Review: TRICK, Splatter Slasher By Seasoned Experts
Omar Epps, Ellen Adair, Kristina Reyes, Jamie Kennedy and Tom Atkins star in the horror flick, written by Todd Farmer and Patrick Lussier, and directed by Patrick Lussier.
Of all the horror movies in all the world, you decided on this one, ya sicko.
The film opens in theaters, On Demand and Digital HD on October 18, 2019, via RLJE Films.
Horror fans know one when they see one.
In other words, those of us who have been watching horror films for years usually can easily differentiate between wanna-be and never-say-die filmmakers; the former group imagines that making a horror film is the cheapest and easiest entry into the business, while the latter group is primarily motivated by what they can see and do in horror movies (although making a profit and at least a decent living would be awesome).
The die-hard group will continue to make horror films because they themselves love horror films and want to push boundaries, not only as far as content is concerned, but more importantly, they want to destroy preconceived ideas about what constitutes horror in a film, and how it can cast a penetrating light upon people and society at large.
Within the first five minutes of Trick, writer Todd Farmer and co-writer and director Patrick Lussier make it clear where their interests lie.
Farmer established himself with Jason X and built upon that with My Bloody Valentine (the 2009 remake). He collaborated on the latter film with director Lussier, known for his years as a film editor before he moved into the director's chair back in 2000.
Together, the filmmakers have sown together a brutal, absolutely savage film that feels like an extreme splatter version of a modern slasher. They do have a larger purpose in mind, well beyond the endless slaughter of innocents and police alike, as well as the continual suggestion that something supernatural is afoot.
Police Detective Mike Denver (Omar Epps, who appeared in Lussier's Dracula 2000) comes to believe that a serial killer known as Trick is, in fact, a supernatural entity of some sort, to the complete disbelief of nearly everybody he encounters. Still, Denver presses on; he teams with Sheriff Lisa Jayne (Ellen Adair) for a time, even though she believes he is out of his mind. It's a mark of the film's authenticity that she sticks with him and relies upon his expertise, despite her complete disavowal of his beliefs. They respect each other, and that is demonstrated time and time again.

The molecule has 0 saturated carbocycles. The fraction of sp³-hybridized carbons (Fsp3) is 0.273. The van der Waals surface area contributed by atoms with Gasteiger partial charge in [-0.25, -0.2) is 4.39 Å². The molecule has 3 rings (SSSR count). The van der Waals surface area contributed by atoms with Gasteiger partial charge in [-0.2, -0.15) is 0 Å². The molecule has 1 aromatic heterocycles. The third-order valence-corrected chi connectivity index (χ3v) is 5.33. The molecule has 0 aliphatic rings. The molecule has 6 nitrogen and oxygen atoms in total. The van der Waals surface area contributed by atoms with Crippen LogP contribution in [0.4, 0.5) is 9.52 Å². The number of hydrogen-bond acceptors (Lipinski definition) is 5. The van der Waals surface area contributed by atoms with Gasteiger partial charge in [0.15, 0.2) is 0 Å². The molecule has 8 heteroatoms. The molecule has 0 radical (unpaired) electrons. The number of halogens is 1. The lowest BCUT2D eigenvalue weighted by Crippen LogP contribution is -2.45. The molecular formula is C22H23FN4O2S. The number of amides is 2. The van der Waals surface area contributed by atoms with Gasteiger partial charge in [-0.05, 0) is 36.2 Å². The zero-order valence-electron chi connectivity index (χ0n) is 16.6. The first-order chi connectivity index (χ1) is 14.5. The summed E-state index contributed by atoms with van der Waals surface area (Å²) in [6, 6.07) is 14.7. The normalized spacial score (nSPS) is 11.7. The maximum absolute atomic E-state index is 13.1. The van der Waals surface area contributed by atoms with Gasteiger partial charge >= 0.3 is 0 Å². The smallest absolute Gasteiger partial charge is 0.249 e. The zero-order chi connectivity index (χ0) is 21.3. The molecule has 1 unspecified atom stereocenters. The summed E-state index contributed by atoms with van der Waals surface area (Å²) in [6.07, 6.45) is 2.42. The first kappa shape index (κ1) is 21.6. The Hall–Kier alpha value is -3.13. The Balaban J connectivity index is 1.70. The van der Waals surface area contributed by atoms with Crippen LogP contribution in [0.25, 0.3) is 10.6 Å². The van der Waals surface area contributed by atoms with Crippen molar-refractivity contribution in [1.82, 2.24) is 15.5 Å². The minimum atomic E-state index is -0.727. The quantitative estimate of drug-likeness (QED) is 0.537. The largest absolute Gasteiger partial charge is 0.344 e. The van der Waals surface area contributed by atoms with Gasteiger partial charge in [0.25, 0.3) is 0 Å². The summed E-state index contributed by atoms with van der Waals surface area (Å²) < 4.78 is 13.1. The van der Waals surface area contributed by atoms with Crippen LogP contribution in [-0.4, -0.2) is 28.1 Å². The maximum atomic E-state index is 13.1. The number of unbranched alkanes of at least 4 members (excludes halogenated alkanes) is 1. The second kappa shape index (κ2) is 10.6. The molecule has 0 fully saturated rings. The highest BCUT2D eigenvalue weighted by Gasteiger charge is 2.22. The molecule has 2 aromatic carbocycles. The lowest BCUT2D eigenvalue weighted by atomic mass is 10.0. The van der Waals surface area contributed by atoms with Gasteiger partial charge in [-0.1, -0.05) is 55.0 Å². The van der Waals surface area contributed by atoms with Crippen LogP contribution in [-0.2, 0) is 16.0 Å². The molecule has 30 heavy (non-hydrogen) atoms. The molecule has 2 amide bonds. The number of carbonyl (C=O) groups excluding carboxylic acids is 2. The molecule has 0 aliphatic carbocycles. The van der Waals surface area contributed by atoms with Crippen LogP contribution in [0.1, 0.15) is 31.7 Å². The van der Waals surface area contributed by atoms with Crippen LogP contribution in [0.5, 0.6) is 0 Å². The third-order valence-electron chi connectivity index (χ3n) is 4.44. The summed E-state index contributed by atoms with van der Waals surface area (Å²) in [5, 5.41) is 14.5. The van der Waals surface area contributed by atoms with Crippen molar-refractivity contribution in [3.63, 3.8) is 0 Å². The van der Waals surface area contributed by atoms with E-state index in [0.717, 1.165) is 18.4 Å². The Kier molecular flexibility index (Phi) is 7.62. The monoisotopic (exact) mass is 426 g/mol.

An early victim (and, obviously, rare survivor) of serial killer Trick, Cheryl Winston (Kristina Reyes) could almost be mistaken for a Final Girl, except that she wants absolutely nothing to do with the crimes that have been committed. She is recognizably human, however, and becomes a good surrogate for the audience, in that. while she is primarily interested in preserving her own life, she is not able to walk away from extreme dangers posed to others.
Between this trio of sympathetic protagonists, Trick also benefits from a strong supporting cast, notably Jamie Kennedy (from Scream) and Tom Atkins (from Halloween: Season of the Witch, so that gets a sly reference as well).
Now, not everything works; the continued onslaught of explicitly violent imagery wore me down fairly quickly, so that aspect of the film had little to no effect upon me, beyond general nausea. Even so, I understand why Lussier decided to go that route, and the film as a whole is very well put-together and fairly well flies by.
Shocker: it's also somewhat meaningful, which at first seems like some sort of trick, but is a treat, as long as you're in a somewhat demented state of mind.
Summing up: Got blood in abundance, and a social message too. Mostly blood, though, along with a quick, solid pace to the narrative, with effective performances to boot.